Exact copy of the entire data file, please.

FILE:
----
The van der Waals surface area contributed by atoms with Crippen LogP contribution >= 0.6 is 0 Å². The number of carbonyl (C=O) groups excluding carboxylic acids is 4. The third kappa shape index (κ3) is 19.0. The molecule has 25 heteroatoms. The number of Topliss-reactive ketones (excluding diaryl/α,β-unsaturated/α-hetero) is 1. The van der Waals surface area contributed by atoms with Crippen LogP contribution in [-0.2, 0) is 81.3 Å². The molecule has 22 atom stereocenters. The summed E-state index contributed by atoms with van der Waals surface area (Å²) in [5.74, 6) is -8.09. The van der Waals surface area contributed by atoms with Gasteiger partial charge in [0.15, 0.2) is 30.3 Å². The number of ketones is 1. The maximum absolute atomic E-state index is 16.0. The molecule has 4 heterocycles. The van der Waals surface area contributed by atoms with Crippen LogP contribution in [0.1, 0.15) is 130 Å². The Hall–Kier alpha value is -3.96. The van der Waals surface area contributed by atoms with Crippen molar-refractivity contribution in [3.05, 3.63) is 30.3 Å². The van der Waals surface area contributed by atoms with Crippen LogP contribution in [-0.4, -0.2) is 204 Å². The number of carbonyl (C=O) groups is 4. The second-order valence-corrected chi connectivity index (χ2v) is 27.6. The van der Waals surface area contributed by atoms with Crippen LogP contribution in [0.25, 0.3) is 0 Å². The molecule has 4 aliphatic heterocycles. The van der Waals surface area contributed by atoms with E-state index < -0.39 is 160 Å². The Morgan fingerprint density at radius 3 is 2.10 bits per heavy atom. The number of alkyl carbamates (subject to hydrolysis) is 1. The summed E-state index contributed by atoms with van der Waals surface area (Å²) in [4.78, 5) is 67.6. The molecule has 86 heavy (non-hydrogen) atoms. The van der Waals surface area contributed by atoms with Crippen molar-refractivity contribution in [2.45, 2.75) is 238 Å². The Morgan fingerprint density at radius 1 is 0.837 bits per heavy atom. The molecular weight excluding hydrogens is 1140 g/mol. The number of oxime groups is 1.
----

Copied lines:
The van der Waals surface area contributed by atoms with Crippen LogP contribution >= 0.6 is 0 Å². The number of carbonyl (C=O) groups excluding carboxylic acids is 4. The third kappa shape index (κ3) is 19.0. The molecule has 25 heteroatoms. The number of Topliss-reactive ketones (excluding diaryl/α,β-unsaturated/α-hetero) is 1. The van der Waals surface area contributed by atoms with Crippen LogP contribution in [-0.2, 0) is 81.3 Å². The molecule has 22 atom stereocenters. The summed E-state index contributed by atoms with van der Waals surface area (Å²) in [5.74, 6) is -8.09. The van der Waals surface area contributed by atoms with Gasteiger partial charge in [0.15, 0.2) is 30.3 Å². The number of ketones is 1. The maximum absolute atomic E-state index is 16.0. The molecule has 4 heterocycles. The van der Waals surface area contributed by atoms with Crippen LogP contribution in [0.1, 0.15) is 130 Å². The Hall–Kier alpha value is -3.96. The van der Waals surface area contributed by atoms with Crippen molar-refractivity contribution in [3.05, 3.63) is 30.3 Å². The van der Waals surface area contributed by atoms with Crippen LogP contribution in [-0.4, -0.2) is 204 Å². The number of carbonyl (C=O) groups is 4. The second-order valence-corrected chi connectivity index (χ2v) is 27.6. The van der Waals surface area contributed by atoms with Crippen LogP contribution in [0.25, 0.3) is 0 Å². The molecule has 4 aliphatic heterocycles. The van der Waals surface area contributed by atoms with E-state index < -0.39 is 160 Å². The Morgan fingerprint density at radius 3 is 2.10 bits per heavy atom. The number of alkyl carbamates (subject to hydrolysis) is 1. The summed E-state index contributed by atoms with van der Waals surface area (Å²) in [4.78, 5) is 67.6. The molecule has 86 heavy (non-hydrogen) atoms. The van der Waals surface area contributed by atoms with Crippen molar-refractivity contribution in [2.45, 2.75) is 238 Å². The Morgan fingerprint density at radius 1 is 0.837 bits per heavy atom. The molecular weight excluding hydrogens is 1140 g/mol. The number of oxime groups is 1.